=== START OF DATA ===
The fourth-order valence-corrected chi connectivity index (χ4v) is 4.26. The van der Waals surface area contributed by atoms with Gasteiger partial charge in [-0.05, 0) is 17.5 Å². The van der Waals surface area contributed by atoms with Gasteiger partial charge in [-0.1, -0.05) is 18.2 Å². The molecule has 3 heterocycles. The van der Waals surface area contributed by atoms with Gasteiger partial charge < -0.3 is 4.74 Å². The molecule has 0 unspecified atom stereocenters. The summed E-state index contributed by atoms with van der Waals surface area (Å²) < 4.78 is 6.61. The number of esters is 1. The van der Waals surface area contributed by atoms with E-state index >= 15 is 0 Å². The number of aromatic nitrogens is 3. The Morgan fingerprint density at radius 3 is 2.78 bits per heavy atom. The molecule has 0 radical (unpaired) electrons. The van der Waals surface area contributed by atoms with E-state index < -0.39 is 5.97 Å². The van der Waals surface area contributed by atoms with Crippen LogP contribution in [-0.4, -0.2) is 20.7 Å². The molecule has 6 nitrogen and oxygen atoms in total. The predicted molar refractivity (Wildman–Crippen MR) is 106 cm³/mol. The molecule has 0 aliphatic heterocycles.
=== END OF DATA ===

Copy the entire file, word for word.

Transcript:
The fourth-order valence-corrected chi connectivity index (χ4v) is 4.26. The van der Waals surface area contributed by atoms with Gasteiger partial charge in [-0.05, 0) is 17.5 Å². The van der Waals surface area contributed by atoms with Gasteiger partial charge in [-0.1, -0.05) is 18.2 Å². The molecule has 3 heterocycles. The van der Waals surface area contributed by atoms with Gasteiger partial charge < -0.3 is 4.74 Å². The molecule has 0 unspecified atom stereocenters. The summed E-state index contributed by atoms with van der Waals surface area (Å²) < 4.78 is 6.61. The number of esters is 1. The van der Waals surface area contributed by atoms with E-state index >= 15 is 0 Å². The number of aromatic nitrogens is 3. The Morgan fingerprint density at radius 3 is 2.78 bits per heavy atom. The molecule has 0 radical (unpaired) electrons. The van der Waals surface area contributed by atoms with E-state index < -0.39 is 5.97 Å². The van der Waals surface area contributed by atoms with Crippen LogP contribution in [-0.4, -0.2) is 20.7 Å². The molecule has 6 nitrogen and oxygen atoms in total. The predicted molar refractivity (Wildman–Crippen MR) is 106 cm³/mol. The molecule has 0 aliphatic heterocycles.